Merry Mou, Class of 2015 hackNY Fellow, on the hackNY Experience

This summer, we are featuring guest posts by some of our Class of 2015 hackNY Fellows. So far, we’ve heard from Kim and Keeyon about their impressions of the Fellowship’s first half, and fallen in love with NYC all over again with Chris. Shloka introduced us to the life of a hackNY Fellow with a unique audio piece you won’t want to miss. Today, we’re featuring Merry, who thoughtfully explores what makes the hackNY environment special.  Stay tuned this week for more posts about working at New York startups!


Merry Mou

Startup: MongoDB
Hometown: Fremont, CA
Special Talent: Humming incessantly


Have you ever tried to have a good conversation with someone on the subway? The closer people are packed, the farther they are from the here and now. Eyes averted, phones out, people are on their way from point A to point B, earphones in – no one here is looking to meet someone new.

There is a time and a place for good interactions. As I’ve grown older, “Wanna get coffee?” has become a more and more familiar phrase. Sure, the coffee meeting is actually quite an effective and enjoyable way to get to understand people, but there’s always something performant and transactional about the affair. Interactions, especially with those I am still getting to know, have become scheduled, orchestrated events. The coffee is something that guarantees to unify us for half an hour, maybe an hour; we share the faces that we wear at 3pm on a weekday, and then we both go back to our own business, our own worlds.

Time and setting. As simple as it may sound, finding enough time with the right people in the right environment is incredibly difficult – and I am glad to say that this is exactly what hackNY successfully creates.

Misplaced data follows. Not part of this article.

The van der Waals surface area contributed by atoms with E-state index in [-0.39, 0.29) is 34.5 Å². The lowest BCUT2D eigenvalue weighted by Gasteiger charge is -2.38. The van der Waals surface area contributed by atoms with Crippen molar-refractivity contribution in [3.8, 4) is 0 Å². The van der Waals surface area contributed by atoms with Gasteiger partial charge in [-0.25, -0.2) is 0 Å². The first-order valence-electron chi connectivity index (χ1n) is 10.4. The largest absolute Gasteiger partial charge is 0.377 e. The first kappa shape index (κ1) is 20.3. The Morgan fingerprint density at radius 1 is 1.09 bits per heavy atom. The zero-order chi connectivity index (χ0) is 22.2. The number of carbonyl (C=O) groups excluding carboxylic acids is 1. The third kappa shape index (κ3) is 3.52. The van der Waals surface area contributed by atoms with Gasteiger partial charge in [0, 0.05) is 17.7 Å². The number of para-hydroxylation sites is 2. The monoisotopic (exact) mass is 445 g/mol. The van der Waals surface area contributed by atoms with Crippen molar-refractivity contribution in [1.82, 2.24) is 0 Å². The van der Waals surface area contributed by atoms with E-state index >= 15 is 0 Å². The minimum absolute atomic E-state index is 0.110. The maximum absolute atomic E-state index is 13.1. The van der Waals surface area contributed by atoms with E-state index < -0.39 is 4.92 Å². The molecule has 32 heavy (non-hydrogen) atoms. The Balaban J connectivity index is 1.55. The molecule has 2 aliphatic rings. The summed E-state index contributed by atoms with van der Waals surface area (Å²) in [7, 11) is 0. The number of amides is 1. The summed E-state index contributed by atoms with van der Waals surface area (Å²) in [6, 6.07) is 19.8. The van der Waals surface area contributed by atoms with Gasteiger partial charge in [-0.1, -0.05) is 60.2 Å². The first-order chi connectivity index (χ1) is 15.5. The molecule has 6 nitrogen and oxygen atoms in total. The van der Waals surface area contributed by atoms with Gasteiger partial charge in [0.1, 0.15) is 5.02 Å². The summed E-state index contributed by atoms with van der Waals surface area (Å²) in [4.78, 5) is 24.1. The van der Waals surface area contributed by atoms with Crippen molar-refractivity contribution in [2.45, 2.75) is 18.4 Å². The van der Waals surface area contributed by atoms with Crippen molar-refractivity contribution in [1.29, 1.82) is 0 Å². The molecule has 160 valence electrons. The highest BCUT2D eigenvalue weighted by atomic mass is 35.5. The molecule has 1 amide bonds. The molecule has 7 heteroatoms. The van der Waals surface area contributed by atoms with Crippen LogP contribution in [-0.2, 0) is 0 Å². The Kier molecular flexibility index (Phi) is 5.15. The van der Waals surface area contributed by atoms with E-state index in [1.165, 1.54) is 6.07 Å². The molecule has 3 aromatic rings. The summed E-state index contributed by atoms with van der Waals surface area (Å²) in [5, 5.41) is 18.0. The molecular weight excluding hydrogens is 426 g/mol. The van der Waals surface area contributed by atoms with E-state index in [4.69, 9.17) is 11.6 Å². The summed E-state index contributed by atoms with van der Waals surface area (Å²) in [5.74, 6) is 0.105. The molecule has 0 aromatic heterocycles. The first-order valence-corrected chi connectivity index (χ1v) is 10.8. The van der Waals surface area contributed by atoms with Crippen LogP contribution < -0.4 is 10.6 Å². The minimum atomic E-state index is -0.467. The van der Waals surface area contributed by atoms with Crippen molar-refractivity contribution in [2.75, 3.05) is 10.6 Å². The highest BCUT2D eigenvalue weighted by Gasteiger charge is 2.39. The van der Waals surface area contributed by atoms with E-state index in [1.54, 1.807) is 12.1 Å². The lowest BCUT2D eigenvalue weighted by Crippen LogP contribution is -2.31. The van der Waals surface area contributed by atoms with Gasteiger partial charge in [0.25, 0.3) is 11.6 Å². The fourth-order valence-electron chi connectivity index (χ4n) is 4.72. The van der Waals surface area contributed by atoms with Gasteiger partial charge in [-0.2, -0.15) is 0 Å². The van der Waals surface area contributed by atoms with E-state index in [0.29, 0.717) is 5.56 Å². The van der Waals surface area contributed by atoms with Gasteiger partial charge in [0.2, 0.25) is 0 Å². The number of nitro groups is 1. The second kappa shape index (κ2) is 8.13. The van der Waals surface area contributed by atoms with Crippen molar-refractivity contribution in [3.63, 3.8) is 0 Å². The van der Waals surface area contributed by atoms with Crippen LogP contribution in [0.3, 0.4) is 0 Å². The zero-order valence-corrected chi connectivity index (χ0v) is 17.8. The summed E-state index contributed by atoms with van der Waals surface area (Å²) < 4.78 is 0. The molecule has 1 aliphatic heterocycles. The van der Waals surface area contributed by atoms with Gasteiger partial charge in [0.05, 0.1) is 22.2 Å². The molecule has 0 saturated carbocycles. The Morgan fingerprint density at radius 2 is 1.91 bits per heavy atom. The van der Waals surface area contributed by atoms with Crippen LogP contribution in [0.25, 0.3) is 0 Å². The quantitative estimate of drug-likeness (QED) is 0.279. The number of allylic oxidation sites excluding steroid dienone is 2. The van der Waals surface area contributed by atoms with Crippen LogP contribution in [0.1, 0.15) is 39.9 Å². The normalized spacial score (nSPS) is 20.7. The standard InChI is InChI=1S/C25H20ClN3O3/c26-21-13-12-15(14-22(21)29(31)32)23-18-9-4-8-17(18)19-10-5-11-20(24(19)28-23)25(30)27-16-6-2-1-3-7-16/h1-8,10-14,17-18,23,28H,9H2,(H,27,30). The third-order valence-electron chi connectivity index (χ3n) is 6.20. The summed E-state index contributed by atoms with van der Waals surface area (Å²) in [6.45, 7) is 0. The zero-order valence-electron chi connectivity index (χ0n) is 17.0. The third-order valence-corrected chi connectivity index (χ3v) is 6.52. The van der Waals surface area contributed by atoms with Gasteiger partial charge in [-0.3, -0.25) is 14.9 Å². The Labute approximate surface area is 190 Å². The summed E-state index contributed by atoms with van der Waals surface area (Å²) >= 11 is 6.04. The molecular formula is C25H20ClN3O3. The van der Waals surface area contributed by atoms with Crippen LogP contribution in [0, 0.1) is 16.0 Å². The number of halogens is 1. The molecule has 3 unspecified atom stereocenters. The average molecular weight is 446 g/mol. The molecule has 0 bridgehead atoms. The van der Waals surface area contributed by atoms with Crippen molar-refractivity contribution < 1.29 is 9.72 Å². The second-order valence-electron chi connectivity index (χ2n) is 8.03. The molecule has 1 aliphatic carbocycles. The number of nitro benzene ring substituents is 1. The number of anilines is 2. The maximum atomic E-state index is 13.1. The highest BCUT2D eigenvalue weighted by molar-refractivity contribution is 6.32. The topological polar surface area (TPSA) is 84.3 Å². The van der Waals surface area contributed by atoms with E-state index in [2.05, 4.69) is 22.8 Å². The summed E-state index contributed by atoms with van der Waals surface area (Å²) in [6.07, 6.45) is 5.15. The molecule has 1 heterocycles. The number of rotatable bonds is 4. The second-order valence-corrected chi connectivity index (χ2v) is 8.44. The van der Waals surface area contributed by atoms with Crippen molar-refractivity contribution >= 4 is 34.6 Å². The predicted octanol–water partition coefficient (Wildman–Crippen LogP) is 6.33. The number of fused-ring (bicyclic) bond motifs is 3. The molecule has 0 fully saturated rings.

10 weeks spent living with 30-something other interesting individuals means lazy Sunday afternoons, post-work hacking and music listening, weekend drone flying and pie baking. I’ve learned more from a casual “what are you working on?” and glances at each other’s laptops, than from a pitch deck. From a conversation at 12am, than one at 12pm. From shared hours of nothing preplanned, than hours prescheduled. In those moments where people can just *be*, interactions are more serendipitous and spontaneous and above all, honest.

(I may simply be describing the “typical” college dorm experience, but as a rising senior in college, I’m starting to realize that sadly, there’s not a whole lot of this going on once I reach the “other side,” especially not at this sort of scale, with this many people. I am lucky to have this time, with these people, right now.)

Not to mention, just as luxurious is the time we get to spend with founders and other tech people through hackNY’s biweekly speaker series. In the supportive environment that hackNY has created, they graciously share their stories and insights. Refreshing truths: off-the-record tales from the founders of Codecademy, Buzzfeed, and Hopscotch, of early days; firsthand accounts of the dot-com boom from Joel Spolsky and others who lived it (here I show my age, or lack thereof); even Stephanie Hannon’s fascinating experiences as CTO of Hillary Clinton’s 2016 Presidential Campaign. All of these events are seldom rushed, and there is plenty of time for Q&A from the audience. I leave these events feeling privileged to have gotten to know a busy and accomplished individual better than I could have ever expected to.

Merry talks with Albert Wenger, a partner at Union Square Ventures, after a Speaker Series talk.

Also along the vein of creating good “times and settings,” one of my most favorite events was the tour of The New York Times office by Chris Wiggins himself, who is their Chief Data Scientist (as well as co-founder of hackNY). In a true show of dedication, about ten of us woke up at 9am on a Saturday morning to trek to the office. He may have warned us that there is “not much to see” in NYT on a Saturday morning, but honestly I came not for the office, but for Chris as the guide. 🙂 And surely I saw more than I ever could have visiting those same spaces alone.

In the midst of the crowds and chaos that can be NYC, I’ve found that hackNY is a constructive space with its arms wide open. hackNY gives us the time, space, and people for interesting things to happen. In these last two weeks of the program, it’ll be my goal to take better hold of times that are slipping by too fast, that will never be again.